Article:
Expert Picks (Consensus: third)
|DIVISION FINISH: 1 This may be a bit of a surprise, but I think this roster is the deepest in the division. If Matt Cassel can manage the offense, I see the Chiefs making a deep playoff run.|
|DIVISION FINISH: 3 With the offense healthy and Dwayne Bowe ending his holdout, the Chiefs have looked impressive in the preseason. The key to the season is how Cassel handles the offense.
|DIVISION FINISH: 3 Enough talent to win the division, but the Chiefs have more quarterback questions than any AFC West team.|
|DIVISION FINISH: 2 Kansas City will be better if it can avoid the devastating injuries that wrecked it last season. The Chiefs' ability to challenge for the AFC West will come down to how well Cassel and a promising defense play.|
|DIVISION FINISH: 2 This team is as deep as any in the league, but the Chiefs will need Cassel to improve his 59.5 completion percentage of last season.|
Five things you need to know about the Chiefs:
1. Pick your poison: I know everyone is worried about Cassel. But he has a ton to work with. The Chiefs' offense is loaded. Bowe is back after sitting out all of camp, second-year receiver Jon Baldwin can be great, Steve Breaston is solid, and young receivers Dexter McCluster and Devon Wylie will get slot opportunities. Tight ends Tony Moeaki and Kevin Boss will give defenses fits and running backs Jamaal Charles and Peyton Hillis will keep defenses honest. Cassel doesn't have to be great. He just has to spread the ball to all his weapons.
2. Belief in leadership: There was little chance Romeo Crennel wasn't going to be promoted from interim coach to permanent coach in the offseason. Crennel's players love him. They love his calm personality, they love that he cares about them, they love that he is a proven NFL winner and they love that he treats them like men and he trusts them. This is a pretty happy place to be around these days.
3. Baldwin will be unleashed: The Chiefs are going to give Baldwin a chance to have a big season. He has been a training camp and offseason star, and he definitely benefited from the lack of Bowe at camp. But Baldwin will get his cracks in the regular season with Bowe around. Baldwin is an athletic freak who can make the spectacular catch look silly easy. He is a big threat in the deep game. He will be fun to watch.
4. Back end of defense key: The Chiefs' secondary has a chance to be stellar. Safety Eric Berry, who was a star as a rookie in 2010-11, is back after tearing an ACL in Week 1 last year. Fellow safety Kendrick Lewis is an underrated young player, and cornerbacks Brandon Flowers and Stanford Routt are a stout pairing. There is plenty of depth in the secondary, starting with cornerback Jalil Brown. This unit has a chance to be tremendous.
5. Poe no instant savior: The Chiefs took Memphis' Poe with the No. 11 overall pick because the athletic nose tackle fills one of their last needs. He will get a chance to play as a rookie, but don't expect him to instantly become one of the team's best defensive players. He is going to be a work in progress. Playing nose tackle is one of the more difficult assignments on the field, and Poe will have an adjustment period. The Chiefs just want to see him blend into the defensive line and give a full effort as a rookie. The dominance can come later.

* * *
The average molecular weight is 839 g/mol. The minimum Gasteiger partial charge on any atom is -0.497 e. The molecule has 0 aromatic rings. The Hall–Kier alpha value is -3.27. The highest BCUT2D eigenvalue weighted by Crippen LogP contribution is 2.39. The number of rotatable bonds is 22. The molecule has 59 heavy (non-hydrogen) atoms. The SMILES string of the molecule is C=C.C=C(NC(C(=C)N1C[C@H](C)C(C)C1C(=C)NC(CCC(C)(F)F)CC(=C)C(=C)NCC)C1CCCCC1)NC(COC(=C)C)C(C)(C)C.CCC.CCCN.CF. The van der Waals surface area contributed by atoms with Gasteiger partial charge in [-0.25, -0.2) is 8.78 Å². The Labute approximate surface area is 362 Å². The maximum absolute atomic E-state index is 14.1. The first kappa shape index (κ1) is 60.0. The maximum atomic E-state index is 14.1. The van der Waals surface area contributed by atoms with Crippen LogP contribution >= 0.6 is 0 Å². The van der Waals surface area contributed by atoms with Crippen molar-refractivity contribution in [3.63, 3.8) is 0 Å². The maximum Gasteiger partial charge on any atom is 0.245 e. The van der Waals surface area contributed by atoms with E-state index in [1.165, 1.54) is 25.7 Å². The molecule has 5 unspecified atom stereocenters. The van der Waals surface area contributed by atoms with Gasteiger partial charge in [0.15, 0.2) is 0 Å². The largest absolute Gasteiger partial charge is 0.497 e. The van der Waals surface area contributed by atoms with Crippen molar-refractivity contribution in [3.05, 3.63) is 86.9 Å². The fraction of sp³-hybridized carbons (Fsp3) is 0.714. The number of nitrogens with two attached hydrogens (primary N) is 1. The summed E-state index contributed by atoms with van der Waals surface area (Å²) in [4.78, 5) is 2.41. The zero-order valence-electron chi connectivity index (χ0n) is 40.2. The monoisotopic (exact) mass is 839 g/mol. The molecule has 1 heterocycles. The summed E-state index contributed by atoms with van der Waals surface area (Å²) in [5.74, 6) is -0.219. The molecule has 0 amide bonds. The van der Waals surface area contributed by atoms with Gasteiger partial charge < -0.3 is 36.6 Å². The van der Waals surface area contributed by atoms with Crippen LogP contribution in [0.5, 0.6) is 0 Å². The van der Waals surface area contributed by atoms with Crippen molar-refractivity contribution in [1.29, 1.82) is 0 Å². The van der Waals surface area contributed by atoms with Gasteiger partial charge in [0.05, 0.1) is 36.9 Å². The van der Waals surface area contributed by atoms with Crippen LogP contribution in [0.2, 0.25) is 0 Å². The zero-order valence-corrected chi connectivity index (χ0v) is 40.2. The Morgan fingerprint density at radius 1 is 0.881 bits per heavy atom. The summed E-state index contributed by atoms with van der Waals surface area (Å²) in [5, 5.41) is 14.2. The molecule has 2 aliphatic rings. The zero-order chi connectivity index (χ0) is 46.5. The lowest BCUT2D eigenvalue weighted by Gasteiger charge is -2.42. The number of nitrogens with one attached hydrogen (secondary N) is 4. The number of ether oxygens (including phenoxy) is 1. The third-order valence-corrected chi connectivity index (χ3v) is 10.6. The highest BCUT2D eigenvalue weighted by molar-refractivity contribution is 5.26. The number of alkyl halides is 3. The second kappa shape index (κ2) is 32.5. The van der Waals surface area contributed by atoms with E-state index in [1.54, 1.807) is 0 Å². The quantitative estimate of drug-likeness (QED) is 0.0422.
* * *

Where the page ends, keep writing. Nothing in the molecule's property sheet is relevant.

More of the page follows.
-- Bill Williamson, ESPN.com
Inside The Numbers
Cassel may have taken a step backward last season after leading the Chiefs to a 10-6 record in 2010-11. Cassel completed 59.5 percent of his passes with a plus-1 touchdown-to-interception differential last year after a plus-20 differential in 2010-11. The Chiefs were 4-5 in games started by Cassel last season.
Cassel ranked 20th in the NFL among qualified QBs with a 48.8 Total QBR last season, a dip from his 50.9 rating in 2010-11 and 60.9 rating in 2008-09 with the Patriots. Cassel struggled most throwing downfield, throwing three times as many interceptions (six) as touchdowns (two) on throws of 15-plus air yards last season. He had a paltry 35.9 completion percentage on such throws.
• Bowe had seven drops on passes intended for him last year, and Chiefs quarterbacks were intercepted seven times when targeting Bowe. The 14 combined drops and interceptions were tied for the second-most in the NFL. Baldwin was not much better, dropping 12 percent of his targets, worst in the NFL among players with 50 targets.
• The Chiefs' rushing game should get a boost from the return of Jamaal Charles and signing of Peyton Hillis. Last season, Kansas City averaged the fewest yards (3.2) per rush up the middle and second-fewest yards after contact (1.5) per rush.
• The Chiefs excelled when Crennel took over as interim head coach in Week 15 of last season. The Chiefs' defense allowed three touchdowns over the last three games, tied for second-best in NFL, and was one of three defenses to average under 300 yards allowed per game (Eagles and Steelers).
-- ESPN Stats & Information
ESPN The Mag: Insider's View
Tamba Hali: All-around defensive force.
Best Unit: Linebackers
Since 2009, when Tamba Hali switched to OLB in the Chiefs' new 3-4, his 35 sacks rank third in the NFL and his 12 forced fumbles are tied for fourth. This fast-flow unit uses a lot of pre-snap movement and creative blitz packages. ILB Derrick Johnson (131 tackles last season) doesn't have a weakness in his game. If second-year OLB Justin Houston improves on his 5.5 sacks from last season, this will challenge for best linebacker corps in the NFL.
Worst Unit: Defensive line
First it was Glenn Dorsey in 2008, then Tyson Jackson in '09 and Dontari Poe in '12. The Chiefs have spent three of their past six first-round picks on boom-or-bust D-linemen. DEs Dorsey and Jackson head one of the most underachieving units in the league (26 tackles for loss since '10, 27th in the NFL).
-- Gary Horton